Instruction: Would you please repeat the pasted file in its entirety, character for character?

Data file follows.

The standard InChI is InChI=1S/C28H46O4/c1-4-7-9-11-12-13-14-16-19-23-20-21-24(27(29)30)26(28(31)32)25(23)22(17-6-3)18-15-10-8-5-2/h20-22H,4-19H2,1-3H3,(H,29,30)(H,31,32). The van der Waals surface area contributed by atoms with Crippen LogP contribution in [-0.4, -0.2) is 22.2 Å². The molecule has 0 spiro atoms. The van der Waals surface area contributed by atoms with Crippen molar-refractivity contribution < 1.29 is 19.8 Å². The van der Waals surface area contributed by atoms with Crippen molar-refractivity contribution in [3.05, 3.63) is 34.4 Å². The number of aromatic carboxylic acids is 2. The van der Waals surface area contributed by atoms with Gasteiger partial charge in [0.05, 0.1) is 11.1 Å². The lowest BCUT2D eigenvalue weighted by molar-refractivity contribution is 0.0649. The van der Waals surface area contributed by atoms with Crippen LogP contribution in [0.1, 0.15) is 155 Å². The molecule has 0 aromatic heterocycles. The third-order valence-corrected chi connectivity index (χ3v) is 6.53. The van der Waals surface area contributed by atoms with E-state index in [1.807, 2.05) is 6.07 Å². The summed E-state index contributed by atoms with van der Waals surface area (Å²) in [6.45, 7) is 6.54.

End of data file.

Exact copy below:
The standard InChI is InChI=1S/C28H46O4/c1-4-7-9-11-12-13-14-16-19-23-20-21-24(27(29)30)26(28(31)32)25(23)22(17-6-3)18-15-10-8-5-2/h20-22H,4-19H2,1-3H3,(H,29,30)(H,31,32). The van der Waals surface area contributed by atoms with Crippen LogP contribution in [-0.4, -0.2) is 22.2 Å². The molecule has 0 spiro atoms. The van der Waals surface area contributed by atoms with Crippen molar-refractivity contribution < 1.29 is 19.8 Å². The van der Waals surface area contributed by atoms with Crippen molar-refractivity contribution in [3.05, 3.63) is 34.4 Å². The number of aromatic carboxylic acids is 2. The van der Waals surface area contributed by atoms with Gasteiger partial charge in [0.05, 0.1) is 11.1 Å². The lowest BCUT2D eigenvalue weighted by molar-refractivity contribution is 0.0649. The van der Waals surface area contributed by atoms with Crippen LogP contribution in [0.1, 0.15) is 155 Å². The molecule has 0 aromatic heterocycles. The third-order valence-corrected chi connectivity index (χ3v) is 6.53. The van der Waals surface area contributed by atoms with E-state index in [1.807, 2.05) is 6.07 Å². The summed E-state index contributed by atoms with van der Waals surface area (Å²) in [6.45, 7) is 6.54.